>> Microsoft MVP: Windows Server - Customer Experience
>> Visit my blog at
>> http://dnn.mitpro.ca/mitpro/Blogs/ta.../Default.aspx?

wp_ml
>> =0

>
> You could have saved Ripley a lot of time and grief if you had only
> posted this a few days ago. I'm thinking he did not anticipate any of
> these points at all.
>
>


No, I anticipated this enough. Specifically #5 is why I dropped MCNGP.
Before, as you stated Frisbee, I was helpful. That, I will return to
doing. There's no reason to recite what's happened thus far and that's
all I have to say. The rest is just harassment if deemed such, not on
your part, but by other members of the community.
 
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catwalker63
Guest
Posts: n/a
 
      04-05-2007
FrisbeeŽ piffled away vaguely:

> "Montreal MCT" <yeah.right.com> wrote in message
> news:(E-Mail Removed)...
>> There has been a great deal of discussion in the newsgroups of late
>> pertaining to attempting to earn MVP status. I would like to clarify a
>> few points:
>>
>> 1. You cannot earn MVP status. You must be nominated by a current MVP or
>> in some cases Microsoft employees. Once that is done you are vetted for
>> worthiness in the program based on your positive contributions to
>> community in the preceeding twelve months. Though there are other ways of
>> being noticed, the easiest way is a presence in on-line newsgroups.
>>
>> 2. There are no professional requirements for being nominated. You are
>> not required to hold any certifications, even if you are being nominated
>> in an area that has certifications. You can therefore be an MVP in
>> Windows Server or Active Directory without holding any of the credentials.
>>
>> 3. The MVP award is just that, it is an award. It is not a credential,
>> and should be seen as such.
>>
>> 4. If you set out as your goal to become an MVP then chances are you will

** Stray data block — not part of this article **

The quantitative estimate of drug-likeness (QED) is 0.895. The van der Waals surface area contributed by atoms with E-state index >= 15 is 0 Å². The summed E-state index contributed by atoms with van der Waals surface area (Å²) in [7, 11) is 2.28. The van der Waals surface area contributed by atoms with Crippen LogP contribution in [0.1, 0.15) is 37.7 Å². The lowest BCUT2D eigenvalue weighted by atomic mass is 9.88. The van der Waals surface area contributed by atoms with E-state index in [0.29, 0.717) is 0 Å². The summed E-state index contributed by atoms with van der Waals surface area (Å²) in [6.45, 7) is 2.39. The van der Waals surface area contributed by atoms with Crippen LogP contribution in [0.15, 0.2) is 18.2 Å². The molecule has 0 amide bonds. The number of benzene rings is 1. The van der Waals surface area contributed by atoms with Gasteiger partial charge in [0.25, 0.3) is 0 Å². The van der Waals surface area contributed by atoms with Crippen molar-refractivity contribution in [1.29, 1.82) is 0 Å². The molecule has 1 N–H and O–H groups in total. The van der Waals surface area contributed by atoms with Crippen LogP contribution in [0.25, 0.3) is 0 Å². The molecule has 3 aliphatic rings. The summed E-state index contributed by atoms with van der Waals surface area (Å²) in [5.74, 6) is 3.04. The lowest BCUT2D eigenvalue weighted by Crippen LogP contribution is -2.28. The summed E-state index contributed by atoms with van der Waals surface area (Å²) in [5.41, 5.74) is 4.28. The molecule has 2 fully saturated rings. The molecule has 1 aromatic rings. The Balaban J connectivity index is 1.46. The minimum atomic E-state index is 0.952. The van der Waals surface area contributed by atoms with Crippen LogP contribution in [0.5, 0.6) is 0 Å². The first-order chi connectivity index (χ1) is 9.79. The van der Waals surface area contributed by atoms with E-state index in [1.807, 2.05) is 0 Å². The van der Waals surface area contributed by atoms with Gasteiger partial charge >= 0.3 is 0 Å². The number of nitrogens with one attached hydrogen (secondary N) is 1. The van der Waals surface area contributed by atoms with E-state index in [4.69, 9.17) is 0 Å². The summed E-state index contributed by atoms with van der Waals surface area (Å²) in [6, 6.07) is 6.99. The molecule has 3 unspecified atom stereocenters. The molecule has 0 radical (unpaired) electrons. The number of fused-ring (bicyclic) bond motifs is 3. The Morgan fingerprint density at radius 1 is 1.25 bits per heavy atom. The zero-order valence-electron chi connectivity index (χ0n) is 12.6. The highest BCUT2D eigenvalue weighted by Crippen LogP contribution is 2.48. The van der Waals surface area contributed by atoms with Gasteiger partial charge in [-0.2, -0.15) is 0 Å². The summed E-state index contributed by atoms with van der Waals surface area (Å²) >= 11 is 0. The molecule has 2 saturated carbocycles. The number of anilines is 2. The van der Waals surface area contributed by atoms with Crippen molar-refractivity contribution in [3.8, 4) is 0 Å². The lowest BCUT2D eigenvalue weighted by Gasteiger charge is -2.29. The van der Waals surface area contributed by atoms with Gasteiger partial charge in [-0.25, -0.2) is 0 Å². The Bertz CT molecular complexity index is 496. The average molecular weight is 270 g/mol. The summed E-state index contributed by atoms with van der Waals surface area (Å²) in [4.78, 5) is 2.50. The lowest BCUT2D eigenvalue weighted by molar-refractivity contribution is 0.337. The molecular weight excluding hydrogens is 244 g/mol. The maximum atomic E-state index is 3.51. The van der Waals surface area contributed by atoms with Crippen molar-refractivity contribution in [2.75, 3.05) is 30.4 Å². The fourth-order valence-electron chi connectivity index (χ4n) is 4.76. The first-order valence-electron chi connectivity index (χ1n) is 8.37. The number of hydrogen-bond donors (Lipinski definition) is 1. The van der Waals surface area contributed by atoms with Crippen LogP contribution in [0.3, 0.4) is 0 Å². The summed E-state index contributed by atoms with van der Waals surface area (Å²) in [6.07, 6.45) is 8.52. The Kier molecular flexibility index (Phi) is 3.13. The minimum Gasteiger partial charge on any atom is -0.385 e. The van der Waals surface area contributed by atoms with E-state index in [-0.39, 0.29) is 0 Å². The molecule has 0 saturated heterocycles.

>> fail. It takes a long time to be noticed by the right people, and if you
>> are making your contributions based solely on the goal, then you will
>> probably falter before it happens. MVPs are community-minded people with
>> a passion for helping, and that is pretty hard to fake. And frankly
>> though there are real benefits to being an MVP they are dwarfed by the
>> commitment it requires to become one.
>>
>> 5. All MVPs must follow a code of conduct that includes respect for others
>> as well as the program, and overall positive behaviour. As was proven in
>> October MVPs who do not follow this code will have the award revoked.
>>
>> 6. MVPs do receive some benefits but they do not receive compensation. We
>> do what we do because we believe in it, not for the money... there isn't
>> any (though if you do go to Summit there is food and drink).
>>
>> I hope this clarifies some of the myth. If you do want to be an MVP it
>> has little to do with whatever little clubhouses you may frequent, rather
>> how you compose yourself. It would not be unheard of for a member of a
>> rogue group to become an MVP if the individual's commitment and dedication
>> and comportment were in line with these guidelines.
>>
>> --
>> Montreal MCT
>> Microsoft MVP: Windows Server - Customer Experience
>> Visit my blog at
>> http://dnn.mitpro.ca/mitpro/Blogs/ta...t.aspx?wp_ml=0

>
> You could have saved Ripley a lot of time and grief if you had only posted
> this a few days ago. I'm thinking he did not anticipate any of these points
> at all.
>

In the long run, though, I think this sequence of events saves us time
and grief. Mr. Ripley turns out to not be MCNGP material any more than
he is MVP material. I'm sorry to say I think he will crack long before
12 months are over and show his true colors once again. I wish him luck
but I am skeptical. I don't remember him offering any real help, even
after his handle change. To be awarded an MVP he would have to go over
and above consistantly. You can't fake that, certainly not for a whole
year.
--

Catwalker
MCNGP #43
www.mcngp.com
"I have a gun. It's loaded. Shut up."

 
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TBone
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Posts: n/a
 
      04-05-2007
And on the eigth day "Montreal MCT" <yeah.right.com> did cause the
electrons to come together and form the following words:

> There has been a great deal of discussion in the newsgroups of late
> pertaining to attempting to earn MVP status. I would like to clarify
> a few points:


0.5. The first rule of MVP is not to talk about MVP.

i.e. Anyone worthy of becoming MVP should know how to find this.

-------

T-Bone
MCNGP XL